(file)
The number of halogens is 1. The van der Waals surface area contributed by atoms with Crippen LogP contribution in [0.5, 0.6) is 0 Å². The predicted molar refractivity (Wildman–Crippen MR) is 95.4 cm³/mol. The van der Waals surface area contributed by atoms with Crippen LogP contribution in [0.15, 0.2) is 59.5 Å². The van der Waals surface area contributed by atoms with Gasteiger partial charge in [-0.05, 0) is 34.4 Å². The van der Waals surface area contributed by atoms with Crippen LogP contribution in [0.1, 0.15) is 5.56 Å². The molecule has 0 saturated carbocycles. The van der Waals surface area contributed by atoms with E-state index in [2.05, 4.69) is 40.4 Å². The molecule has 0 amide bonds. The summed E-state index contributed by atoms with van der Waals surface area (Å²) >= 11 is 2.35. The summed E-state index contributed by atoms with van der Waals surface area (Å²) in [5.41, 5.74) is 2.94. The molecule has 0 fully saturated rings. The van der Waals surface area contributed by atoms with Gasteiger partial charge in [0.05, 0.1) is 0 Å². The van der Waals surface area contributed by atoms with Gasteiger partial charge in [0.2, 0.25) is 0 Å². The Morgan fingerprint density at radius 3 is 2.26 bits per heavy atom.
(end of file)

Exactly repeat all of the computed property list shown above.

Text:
The number of halogens is 1. The van der Waals surface area contributed by atoms with Crippen LogP contribution in [0.5, 0.6) is 0 Å². The predicted molar refractivity (Wildman–Crippen MR) is 95.4 cm³/mol. The van der Waals surface area contributed by atoms with Crippen LogP contribution in [0.15, 0.2) is 59.5 Å². The van der Waals surface area contributed by atoms with Gasteiger partial charge in [-0.05, 0) is 34.4 Å². The van der Waals surface area contributed by atoms with Crippen LogP contribution in [0.1, 0.15) is 5.56 Å². The molecule has 0 saturated carbocycles. The van der Waals surface area contributed by atoms with E-state index in [2.05, 4.69) is 40.4 Å². The molecule has 0 amide bonds. The summed E-state index contributed by atoms with van der Waals surface area (Å²) >= 11 is 2.35. The summed E-state index contributed by atoms with van der Waals surface area (Å²) in [5.41, 5.74) is 2.94. The molecule has 0 fully saturated rings. The van der Waals surface area contributed by atoms with Gasteiger partial charge in [0.05, 0.1) is 0 Å². The van der Waals surface area contributed by atoms with Gasteiger partial charge in [0.2, 0.25) is 0 Å². The Morgan fingerprint density at radius 3 is 2.26 bits per heavy atom.